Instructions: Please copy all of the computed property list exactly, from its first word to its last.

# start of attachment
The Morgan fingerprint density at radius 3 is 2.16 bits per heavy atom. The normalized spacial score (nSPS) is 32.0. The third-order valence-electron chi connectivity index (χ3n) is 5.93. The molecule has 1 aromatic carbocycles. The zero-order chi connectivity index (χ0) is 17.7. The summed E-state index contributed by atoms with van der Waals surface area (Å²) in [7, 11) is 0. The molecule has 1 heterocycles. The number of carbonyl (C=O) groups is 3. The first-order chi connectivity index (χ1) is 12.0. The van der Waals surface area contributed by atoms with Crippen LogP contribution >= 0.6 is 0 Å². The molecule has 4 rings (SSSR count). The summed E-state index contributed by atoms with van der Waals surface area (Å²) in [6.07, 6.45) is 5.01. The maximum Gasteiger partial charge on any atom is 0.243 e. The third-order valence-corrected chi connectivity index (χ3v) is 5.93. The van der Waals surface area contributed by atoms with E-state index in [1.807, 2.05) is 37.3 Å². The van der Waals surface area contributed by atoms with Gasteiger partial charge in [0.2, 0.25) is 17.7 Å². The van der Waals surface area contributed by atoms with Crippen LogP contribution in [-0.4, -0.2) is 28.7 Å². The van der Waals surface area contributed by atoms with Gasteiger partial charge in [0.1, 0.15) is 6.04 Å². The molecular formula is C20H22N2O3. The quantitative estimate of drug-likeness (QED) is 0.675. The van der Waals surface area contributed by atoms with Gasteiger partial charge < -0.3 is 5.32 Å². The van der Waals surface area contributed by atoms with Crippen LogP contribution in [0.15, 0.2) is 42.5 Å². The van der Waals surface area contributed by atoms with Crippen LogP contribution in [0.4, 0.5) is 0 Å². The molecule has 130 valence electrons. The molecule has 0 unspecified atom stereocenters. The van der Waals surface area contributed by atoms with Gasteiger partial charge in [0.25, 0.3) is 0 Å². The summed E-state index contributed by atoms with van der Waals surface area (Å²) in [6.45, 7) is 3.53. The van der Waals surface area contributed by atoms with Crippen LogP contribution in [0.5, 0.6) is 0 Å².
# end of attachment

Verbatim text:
The Morgan fingerprint density at radius 3 is 2.16 bits per heavy atom. The normalized spacial score (nSPS) is 32.0. The third-order valence-electron chi connectivity index (χ3n) is 5.93. The molecule has 1 aromatic carbocycles. The zero-order chi connectivity index (χ0) is 17.7. The summed E-state index contributed by atoms with van der Waals surface area (Å²) in [7, 11) is 0. The molecule has 1 heterocycles. The number of carbonyl (C=O) groups is 3. The first-order chi connectivity index (χ1) is 12.0. The van der Waals surface area contributed by atoms with Crippen LogP contribution >= 0.6 is 0 Å². The molecule has 4 rings (SSSR count). The summed E-state index contributed by atoms with van der Waals surface area (Å²) in [6.07, 6.45) is 5.01. The maximum Gasteiger partial charge on any atom is 0.243 e. The third-order valence-corrected chi connectivity index (χ3v) is 5.93. The van der Waals surface area contributed by atoms with E-state index in [1.807, 2.05) is 37.3 Å². The van der Waals surface area contributed by atoms with Gasteiger partial charge in [0.2, 0.25) is 17.7 Å². The van der Waals surface area contributed by atoms with Crippen LogP contribution in [-0.4, -0.2) is 28.7 Å². The van der Waals surface area contributed by atoms with Gasteiger partial charge in [0.1, 0.15) is 6.04 Å². The molecular formula is C20H22N2O3. The quantitative estimate of drug-likeness (QED) is 0.675. The van der Waals surface area contributed by atoms with Gasteiger partial charge < -0.3 is 5.32 Å². The van der Waals surface area contributed by atoms with Crippen LogP contribution in [0.15, 0.2) is 42.5 Å². The van der Waals surface area contributed by atoms with Crippen LogP contribution in [0.4, 0.5) is 0 Å². The molecule has 130 valence electrons. The molecule has 0 unspecified atom stereocenters. The van der Waals surface area contributed by atoms with Gasteiger partial charge in [0.25, 0.3) is 0 Å². The summed E-state index contributed by atoms with van der Waals surface area (Å²) in [6.45, 7) is 3.53. The van der Waals surface area contributed by atoms with Crippen LogP contribution in [0.5, 0.6) is 0 Å².